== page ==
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Dusé Mohamed Ali was an Egyptian actor, writer, businessman, entrepreneur and political activist. Between 1899 and 1904, Ali intermittently resided in Hull working as an actor and journalist. He is one of the most famous Africans to have lived and worked in the region.

By February 1899, Ali had settled in Hull. At first, Ali found it difficult to gain employment in the region and like most Africans gravitated towards Hull’s maritime sphere. According to his autobiography, at first the only work he could find was as a docker and cargo checker, and after three months he rose to assistant shipping clerk for Thomas Wilson Sons & Co. (the Wilson Line of Hull), which he followed by a brief spell as a foreman in the North Eastern Railway Company’s timber yard.

In the summer of 1901 Ali married Elizabeth Mary Brunyee, a bookkeeper from Hull. Shortly after their wedding, Ali began touring the country as an actor while working as a journalist for regional newspapers and a short-lived women’s magazine called the Hull Lady. His photograph and a brief biography appeared in a feature about the magazine’s staff in June 1902, as did an advertisement for his services as a teacher of elocution,  C. L. Innes has advised that, ‘As a freelance journalist in Hull…he contributed to romantic stories, historical and autobiographical sketches, and a 286-line ode, ‘Hull’s Coronation Ode,’ to the Hull Lady.’ Towards the end of 1902, Ali performed on several occasions for audiences around East Yorkshire and established a niche for himself in Hull, becoming a founding member of the Shakespearean Society in 1903.

During his time in the region, Ali played an active role in the organisation and production of many events, demonstrating that he was accepted within the community. A sentiment that Ian Duffield has elaborated upon in volume one of his ground breaking thesis, Duse Mohamed Ali and the Development of Pan-Africanism 1866-1945. Duffield advised, “It is clear that Dusé developed a considerable affection for Hull, although he was lured away in summer 1900 to fulfil a theatre engagement in London, he returned to Hull…and in all spent…some three or four happy years… there”, adding perceptively, ‘Perhaps for this brief time he felt a fully accepted member of a British community.'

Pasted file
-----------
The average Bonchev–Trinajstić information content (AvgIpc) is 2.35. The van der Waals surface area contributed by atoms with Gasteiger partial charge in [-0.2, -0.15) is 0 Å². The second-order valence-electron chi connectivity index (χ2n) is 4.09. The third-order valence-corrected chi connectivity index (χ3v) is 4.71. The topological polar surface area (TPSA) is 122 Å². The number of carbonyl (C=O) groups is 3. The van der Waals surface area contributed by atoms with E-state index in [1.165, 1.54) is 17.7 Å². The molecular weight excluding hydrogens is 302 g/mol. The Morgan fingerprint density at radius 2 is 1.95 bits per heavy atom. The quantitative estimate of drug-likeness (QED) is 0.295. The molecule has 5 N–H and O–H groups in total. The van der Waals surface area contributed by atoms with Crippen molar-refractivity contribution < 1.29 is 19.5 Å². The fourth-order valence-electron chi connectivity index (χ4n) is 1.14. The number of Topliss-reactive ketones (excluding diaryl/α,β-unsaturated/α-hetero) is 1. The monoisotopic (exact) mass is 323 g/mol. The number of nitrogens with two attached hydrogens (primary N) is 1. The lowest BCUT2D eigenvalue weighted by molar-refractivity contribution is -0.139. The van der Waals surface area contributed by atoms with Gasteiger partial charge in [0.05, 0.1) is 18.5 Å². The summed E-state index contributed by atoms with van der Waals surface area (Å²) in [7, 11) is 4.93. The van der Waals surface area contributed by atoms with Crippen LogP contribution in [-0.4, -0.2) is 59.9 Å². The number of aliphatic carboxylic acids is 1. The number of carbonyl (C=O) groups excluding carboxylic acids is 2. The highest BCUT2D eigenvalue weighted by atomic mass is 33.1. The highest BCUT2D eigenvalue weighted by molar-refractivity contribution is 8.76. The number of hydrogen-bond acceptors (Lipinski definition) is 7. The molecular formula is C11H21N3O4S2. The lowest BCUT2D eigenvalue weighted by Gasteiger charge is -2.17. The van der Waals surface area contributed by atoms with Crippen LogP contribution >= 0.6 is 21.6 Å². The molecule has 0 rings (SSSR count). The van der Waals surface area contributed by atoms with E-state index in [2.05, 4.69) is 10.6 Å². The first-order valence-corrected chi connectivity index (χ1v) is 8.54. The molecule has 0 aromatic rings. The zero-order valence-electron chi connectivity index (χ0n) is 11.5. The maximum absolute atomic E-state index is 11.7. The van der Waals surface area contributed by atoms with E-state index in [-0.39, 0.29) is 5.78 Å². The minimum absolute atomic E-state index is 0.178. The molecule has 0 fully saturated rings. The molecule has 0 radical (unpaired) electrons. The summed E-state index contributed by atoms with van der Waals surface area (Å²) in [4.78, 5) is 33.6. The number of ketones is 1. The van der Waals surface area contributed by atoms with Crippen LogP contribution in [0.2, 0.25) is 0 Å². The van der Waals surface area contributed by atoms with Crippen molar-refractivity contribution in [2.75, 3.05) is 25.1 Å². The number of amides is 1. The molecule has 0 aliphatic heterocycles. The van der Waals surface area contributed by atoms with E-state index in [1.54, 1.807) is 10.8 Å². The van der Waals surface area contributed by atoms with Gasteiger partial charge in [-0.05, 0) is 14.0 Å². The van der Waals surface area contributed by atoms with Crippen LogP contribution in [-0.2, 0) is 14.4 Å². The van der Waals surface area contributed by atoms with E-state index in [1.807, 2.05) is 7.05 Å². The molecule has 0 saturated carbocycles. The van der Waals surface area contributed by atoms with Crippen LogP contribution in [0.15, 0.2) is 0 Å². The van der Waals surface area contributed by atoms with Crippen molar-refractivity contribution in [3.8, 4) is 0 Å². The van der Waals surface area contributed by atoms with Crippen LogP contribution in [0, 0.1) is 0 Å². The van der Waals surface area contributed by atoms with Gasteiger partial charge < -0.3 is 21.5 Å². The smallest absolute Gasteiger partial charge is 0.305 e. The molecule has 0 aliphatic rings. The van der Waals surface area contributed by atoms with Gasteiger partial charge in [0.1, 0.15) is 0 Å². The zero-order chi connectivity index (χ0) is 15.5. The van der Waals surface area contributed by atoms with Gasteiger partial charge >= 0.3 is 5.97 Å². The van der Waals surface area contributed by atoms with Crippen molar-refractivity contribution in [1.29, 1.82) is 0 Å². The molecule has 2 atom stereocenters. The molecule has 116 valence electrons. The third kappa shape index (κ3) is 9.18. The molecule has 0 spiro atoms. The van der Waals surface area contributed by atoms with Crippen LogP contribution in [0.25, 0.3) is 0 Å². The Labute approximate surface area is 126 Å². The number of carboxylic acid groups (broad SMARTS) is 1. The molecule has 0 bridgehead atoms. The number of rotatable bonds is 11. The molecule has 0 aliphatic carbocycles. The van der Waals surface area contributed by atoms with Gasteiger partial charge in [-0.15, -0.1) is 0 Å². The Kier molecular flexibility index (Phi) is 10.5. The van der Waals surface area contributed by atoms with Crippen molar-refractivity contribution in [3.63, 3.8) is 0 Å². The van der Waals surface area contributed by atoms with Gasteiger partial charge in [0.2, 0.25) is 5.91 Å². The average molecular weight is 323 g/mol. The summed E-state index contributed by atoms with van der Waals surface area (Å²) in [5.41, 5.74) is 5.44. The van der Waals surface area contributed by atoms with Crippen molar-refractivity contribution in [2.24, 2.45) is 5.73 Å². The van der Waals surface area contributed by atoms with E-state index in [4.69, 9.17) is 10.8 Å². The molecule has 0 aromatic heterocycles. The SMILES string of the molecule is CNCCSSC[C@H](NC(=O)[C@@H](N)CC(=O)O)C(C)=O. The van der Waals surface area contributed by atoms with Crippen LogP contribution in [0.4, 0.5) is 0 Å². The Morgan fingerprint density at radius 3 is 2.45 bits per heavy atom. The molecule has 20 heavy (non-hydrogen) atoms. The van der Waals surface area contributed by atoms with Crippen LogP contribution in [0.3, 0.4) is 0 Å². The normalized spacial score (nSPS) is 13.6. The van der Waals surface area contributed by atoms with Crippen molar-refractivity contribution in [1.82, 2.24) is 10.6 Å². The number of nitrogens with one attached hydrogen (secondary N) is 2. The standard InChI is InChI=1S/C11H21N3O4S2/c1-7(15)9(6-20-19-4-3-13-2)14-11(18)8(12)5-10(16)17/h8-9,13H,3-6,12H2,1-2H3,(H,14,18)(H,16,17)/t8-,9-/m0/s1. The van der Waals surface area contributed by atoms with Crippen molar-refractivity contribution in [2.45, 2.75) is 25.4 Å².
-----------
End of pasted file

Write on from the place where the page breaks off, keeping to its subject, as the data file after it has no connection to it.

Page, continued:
By 1911 Ali had moved to London  and began to take a keener interest in racial politics. Having been annoyed by a speech about Egypt by American President, Theodore Roosevelt, he wrote In the Land of the Pharaohs which was published in 1911. Initially, it received excellent reviews from critics raving about Ali’s exploration of racism and his anti-imperial stance. The book made a great impact in America and West Africa, centralising Ali’s position as a defender of Black rights. After its publication, he received an invitation to attend the Universal Races Congress and was elected as a corresponding member of the Negro Society for Historical Research based in New York.

Ali went on to have an illustrious career as the editor of several magazines including the African Times and Orient Review which announced itself as From the 'Hull Lady', June 1902. 'a Pan-Oriental, Pan-African journal at the seat of the British Empire which would lay the aims, desires, and intentions of the Black, Brown, and Yellow races- within and without the Empire- at the throne of Caesar.’ Also an avid community organizer, Ali founded the Anglo-Ottoman Society in London and the Indian Muslim Soldiers’ Widows’ and Orphans’ War Fund. He was active in the League of Justice of the Afro-Asian Nations and the African Progress Union, an association of West Indian and African exiles founded in London in 1913

For more details about Dusé Mohamed Ali, please visit the Africans in Yorkshire Project website or the supplementary article by clicking the links below;

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